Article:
Recall that student loans are non-dischargeable except when borrowers can prove an “undue hardship” imposed by their debts. So how often do debtors try and seek relief through proving “undue hardship”? Not very often. Jason Iuliano, a researcher at Villanova University found that while a quarter-million individuals with student loan debt file for bankruptcy each year for other debts, around 99% of debtors don’t even try to go through the bankruptcy process for their student loan debt. Even Cecelia Morris, chief judge for the U.S. Bankruptcy Court of the Southern District of New York agrees courts have set impossibly high bars for establishing “undue hardship”. Clearly, lack of forgiveness is not out of borrowers’ unwillingness, but rather from the gears of BAPCPA working as the well-oiled machine it was designed to be.
On the supply side, Researchers at the Consumer Financial Protection Bureau and UC Irvine applied a variety of statistical methods to private student loans that originated both before and after the law’s passage. The results were less-than-shocking. By essentially guaranteeing repayment in some form, BAPCPA moderately increased lending to riskier and less creditworthy student loan borrowers. Even more stark, their analysis revealed a three-time increase in the volume of private student loans, 60% of which were deduced to be directly from the passage of the law. And while more availability of credit is not inherently problematic, by 2010-2011, capital supply was back to levels pre-BAPCPA. But perhaps most damning, the average cost of private student loans was found to have increased in the years after the passage of BAPCPA.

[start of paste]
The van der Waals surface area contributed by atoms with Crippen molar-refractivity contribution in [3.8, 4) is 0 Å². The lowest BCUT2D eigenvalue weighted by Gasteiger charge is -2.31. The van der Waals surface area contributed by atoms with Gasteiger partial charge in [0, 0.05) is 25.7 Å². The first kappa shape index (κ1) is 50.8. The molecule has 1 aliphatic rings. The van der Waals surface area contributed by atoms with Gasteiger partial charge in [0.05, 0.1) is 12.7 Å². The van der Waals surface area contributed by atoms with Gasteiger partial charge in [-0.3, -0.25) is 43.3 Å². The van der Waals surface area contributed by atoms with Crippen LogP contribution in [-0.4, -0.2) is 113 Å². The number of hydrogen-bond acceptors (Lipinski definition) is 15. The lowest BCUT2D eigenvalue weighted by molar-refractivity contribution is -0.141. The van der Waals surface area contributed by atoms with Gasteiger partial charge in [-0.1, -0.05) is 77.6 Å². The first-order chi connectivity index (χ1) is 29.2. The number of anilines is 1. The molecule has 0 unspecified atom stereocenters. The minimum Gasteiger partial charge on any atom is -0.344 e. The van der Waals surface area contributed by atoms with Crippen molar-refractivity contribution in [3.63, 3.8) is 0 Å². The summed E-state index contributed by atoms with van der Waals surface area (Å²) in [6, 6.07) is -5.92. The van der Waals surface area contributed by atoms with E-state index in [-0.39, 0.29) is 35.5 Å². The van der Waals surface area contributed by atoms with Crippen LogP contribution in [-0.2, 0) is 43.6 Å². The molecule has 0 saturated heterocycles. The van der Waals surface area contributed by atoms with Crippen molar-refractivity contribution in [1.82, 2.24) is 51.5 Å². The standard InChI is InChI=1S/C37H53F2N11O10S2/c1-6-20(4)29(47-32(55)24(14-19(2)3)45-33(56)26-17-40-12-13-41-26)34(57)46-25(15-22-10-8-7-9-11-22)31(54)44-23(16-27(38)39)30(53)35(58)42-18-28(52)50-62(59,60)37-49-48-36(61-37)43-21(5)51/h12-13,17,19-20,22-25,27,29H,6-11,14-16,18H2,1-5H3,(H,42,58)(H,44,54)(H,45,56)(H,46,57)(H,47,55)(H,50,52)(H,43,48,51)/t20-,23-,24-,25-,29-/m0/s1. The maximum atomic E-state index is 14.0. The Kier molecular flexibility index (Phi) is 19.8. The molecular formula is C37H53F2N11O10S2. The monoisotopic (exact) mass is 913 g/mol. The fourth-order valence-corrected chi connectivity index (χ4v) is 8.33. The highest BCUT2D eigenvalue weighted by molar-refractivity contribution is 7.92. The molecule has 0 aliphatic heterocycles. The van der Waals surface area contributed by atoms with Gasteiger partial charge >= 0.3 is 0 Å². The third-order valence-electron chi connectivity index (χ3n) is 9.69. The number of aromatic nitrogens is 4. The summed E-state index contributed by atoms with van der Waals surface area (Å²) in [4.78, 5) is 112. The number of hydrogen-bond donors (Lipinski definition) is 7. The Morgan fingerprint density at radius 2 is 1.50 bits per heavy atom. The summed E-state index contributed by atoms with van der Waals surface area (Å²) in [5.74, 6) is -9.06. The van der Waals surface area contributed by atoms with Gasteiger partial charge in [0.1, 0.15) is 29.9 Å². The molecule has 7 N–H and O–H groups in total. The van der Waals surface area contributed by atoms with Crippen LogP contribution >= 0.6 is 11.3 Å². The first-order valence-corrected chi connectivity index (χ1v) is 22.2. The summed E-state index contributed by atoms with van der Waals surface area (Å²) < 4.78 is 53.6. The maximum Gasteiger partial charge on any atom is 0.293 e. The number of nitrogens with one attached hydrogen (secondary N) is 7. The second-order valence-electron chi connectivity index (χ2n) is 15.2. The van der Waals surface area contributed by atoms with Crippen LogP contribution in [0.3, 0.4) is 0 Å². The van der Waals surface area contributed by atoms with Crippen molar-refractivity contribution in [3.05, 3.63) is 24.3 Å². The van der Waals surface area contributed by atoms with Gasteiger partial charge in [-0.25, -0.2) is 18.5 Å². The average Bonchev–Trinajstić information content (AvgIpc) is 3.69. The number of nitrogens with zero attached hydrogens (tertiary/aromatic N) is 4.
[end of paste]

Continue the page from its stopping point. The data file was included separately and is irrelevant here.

A Generation of Borrowers
During and after its passage, Senators like Illinois’s Dick Durbin maintained that the credit card industry had bought BAPCPA to tip the odds in lenders’ favor; time has only confirmed his suspicion. Unsurprisingly, calls for reform began almost instantly after the passage of BAPCPA. Just two years after the passage of BAPCPA, the 110th Congress introduced two bills to address borrowers’ relative inability to discharge student loans. One would revert student loan debt to its status pre-BAPCPA, while another would make both public and private student loans dischargeable. Unfortunately, both bills failed, allowing the bill for America’s student loan crisis to climb higher and higher.
Fortunately, the 2016 and 2020 Presidential elections saw the issues of college affordability and the student loan crisis take center stage, especially among Democrats. In 2020, big progressive names like Senators Elizabeth Warren and Bernie Sanders brought forth large-scale student debt cancellation programs. Senator Sanders proposed forgiving all student debt, while Senator Warren’s plan would have cancelled all debt up to $50,000. Despite their best intentions, analysis found that plans like Sen. Warren’s would primarily benefit the top 40% of households.
Prospects for getting out of this crisis understandably look grim, but there is still reason to be hopeful. While Senator Warren’s dream for debt forgiveness may have ended with her campaign, another one of her plans may in fact come to fruition. The “Fixing Our Bankruptcy System to Give People a Second Chance” policy she outlined in her platform has since been adopted by a certain Senator that once reluctantly voted in favor of BAPCPA. Democratic nominee Former-Vice President Joe Biden’s policy proposal contains specific language to “end the absurd rules that make it nearly impossible to discharge student loan debt in bankruptcy”. It’s a welcome nod to a commonly overlooked component of the crisis, and one that couldn’t come sooner.
At the end of the day, future generations will be held financially liable for this crisis. It’s long overdue that elected officials are held liable for creating such a morally bankrupt system.